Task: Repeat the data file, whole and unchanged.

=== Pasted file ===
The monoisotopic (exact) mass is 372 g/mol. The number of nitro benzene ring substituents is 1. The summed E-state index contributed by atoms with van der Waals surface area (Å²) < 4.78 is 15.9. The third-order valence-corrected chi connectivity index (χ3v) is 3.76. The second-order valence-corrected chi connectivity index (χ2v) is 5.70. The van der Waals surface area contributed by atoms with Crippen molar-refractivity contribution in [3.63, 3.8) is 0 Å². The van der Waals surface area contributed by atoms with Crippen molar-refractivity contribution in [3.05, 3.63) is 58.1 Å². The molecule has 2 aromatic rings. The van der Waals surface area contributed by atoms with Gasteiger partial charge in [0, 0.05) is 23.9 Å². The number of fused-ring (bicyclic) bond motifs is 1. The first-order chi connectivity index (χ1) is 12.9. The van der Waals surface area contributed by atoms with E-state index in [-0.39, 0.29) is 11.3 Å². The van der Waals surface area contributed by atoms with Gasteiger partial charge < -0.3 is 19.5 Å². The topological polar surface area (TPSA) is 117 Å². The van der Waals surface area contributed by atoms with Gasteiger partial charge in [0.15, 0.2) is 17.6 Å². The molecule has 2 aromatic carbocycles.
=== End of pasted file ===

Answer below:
The monoisotopic (exact) mass is 372 g/mol. The number of nitro benzene ring substituents is 1. The summed E-state index contributed by atoms with van der Waals surface area (Å²) < 4.78 is 15.9. The third-order valence-corrected chi connectivity index (χ3v) is 3.76. The second-order valence-corrected chi connectivity index (χ2v) is 5.70. The van der Waals surface area contributed by atoms with Crippen molar-refractivity contribution in [3.63, 3.8) is 0 Å². The van der Waals surface area contributed by atoms with Crippen molar-refractivity contribution in [3.05, 3.63) is 58.1 Å². The molecule has 2 aromatic rings. The van der Waals surface area contributed by atoms with Gasteiger partial charge in [0, 0.05) is 23.9 Å². The number of fused-ring (bicyclic) bond motifs is 1. The first-order chi connectivity index (χ1) is 12.9. The van der Waals surface area contributed by atoms with E-state index in [-0.39, 0.29) is 11.3 Å². The van der Waals surface area contributed by atoms with Gasteiger partial charge < -0.3 is 19.5 Å². The topological polar surface area (TPSA) is 117 Å². The van der Waals surface area contributed by atoms with Gasteiger partial charge in [0.15, 0.2) is 17.6 Å². The molecule has 2 aromatic carbocycles.